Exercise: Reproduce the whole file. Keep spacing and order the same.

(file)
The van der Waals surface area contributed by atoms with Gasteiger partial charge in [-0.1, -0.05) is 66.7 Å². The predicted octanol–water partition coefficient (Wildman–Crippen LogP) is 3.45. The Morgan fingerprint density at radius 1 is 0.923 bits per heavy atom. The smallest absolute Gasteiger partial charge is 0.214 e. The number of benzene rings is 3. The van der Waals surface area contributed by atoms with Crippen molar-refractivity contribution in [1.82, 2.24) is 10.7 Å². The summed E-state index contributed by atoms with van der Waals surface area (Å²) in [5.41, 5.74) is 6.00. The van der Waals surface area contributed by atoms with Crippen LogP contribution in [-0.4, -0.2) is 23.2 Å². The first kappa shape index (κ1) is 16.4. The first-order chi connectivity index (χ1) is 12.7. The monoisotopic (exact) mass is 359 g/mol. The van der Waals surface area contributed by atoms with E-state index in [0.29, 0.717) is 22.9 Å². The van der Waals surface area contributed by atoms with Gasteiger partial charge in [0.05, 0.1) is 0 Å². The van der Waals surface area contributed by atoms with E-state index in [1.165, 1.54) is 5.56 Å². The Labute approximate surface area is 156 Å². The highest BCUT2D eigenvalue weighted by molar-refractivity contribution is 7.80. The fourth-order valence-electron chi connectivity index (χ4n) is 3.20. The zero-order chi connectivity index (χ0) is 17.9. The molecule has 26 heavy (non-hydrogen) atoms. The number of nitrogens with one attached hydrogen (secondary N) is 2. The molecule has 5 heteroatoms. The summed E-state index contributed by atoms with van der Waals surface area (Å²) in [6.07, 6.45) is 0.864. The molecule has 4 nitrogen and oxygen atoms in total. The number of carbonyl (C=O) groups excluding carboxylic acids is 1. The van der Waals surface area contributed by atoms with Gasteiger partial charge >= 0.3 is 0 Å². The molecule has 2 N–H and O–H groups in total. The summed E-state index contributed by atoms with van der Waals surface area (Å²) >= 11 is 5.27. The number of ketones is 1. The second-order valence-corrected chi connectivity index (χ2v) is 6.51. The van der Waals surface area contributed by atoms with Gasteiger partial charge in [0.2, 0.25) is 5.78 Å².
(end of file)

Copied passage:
The van der Waals surface area contributed by atoms with Gasteiger partial charge in [-0.1, -0.05) is 66.7 Å². The predicted octanol–water partition coefficient (Wildman–Crippen LogP) is 3.45. The Morgan fingerprint density at radius 1 is 0.923 bits per heavy atom. The smallest absolute Gasteiger partial charge is 0.214 e. The number of benzene rings is 3. The van der Waals surface area contributed by atoms with Crippen molar-refractivity contribution in [1.82, 2.24) is 10.7 Å². The summed E-state index contributed by atoms with van der Waals surface area (Å²) in [5.41, 5.74) is 6.00. The van der Waals surface area contributed by atoms with Crippen LogP contribution in [-0.4, -0.2) is 23.2 Å². The first kappa shape index (κ1) is 16.4. The first-order chi connectivity index (χ1) is 12.7. The monoisotopic (exact) mass is 359 g/mol. The van der Waals surface area contributed by atoms with E-state index in [0.29, 0.717) is 22.9 Å². The van der Waals surface area contributed by atoms with Gasteiger partial charge in [0.05, 0.1) is 0 Å². The van der Waals surface area contributed by atoms with E-state index in [1.165, 1.54) is 5.56 Å². The Labute approximate surface area is 156 Å². The highest BCUT2D eigenvalue weighted by molar-refractivity contribution is 7.80. The fourth-order valence-electron chi connectivity index (χ4n) is 3.20. The zero-order chi connectivity index (χ0) is 17.9. The molecule has 26 heavy (non-hydrogen) atoms. The number of nitrogens with one attached hydrogen (secondary N) is 2. The molecule has 5 heteroatoms. The summed E-state index contributed by atoms with van der Waals surface area (Å²) in [6.07, 6.45) is 0.864. The molecule has 4 nitrogen and oxygen atoms in total. The number of carbonyl (C=O) groups excluding carboxylic acids is 1. The van der Waals surface area contributed by atoms with Gasteiger partial charge >= 0.3 is 0 Å². The molecule has 2 N–H and O–H groups in total. The summed E-state index contributed by atoms with van der Waals surface area (Å²) >= 11 is 5.27. The number of ketones is 1. The second-order valence-corrected chi connectivity index (χ2v) is 6.51. The van der Waals surface area contributed by atoms with Gasteiger partial charge in [0.2, 0.25) is 5.78 Å².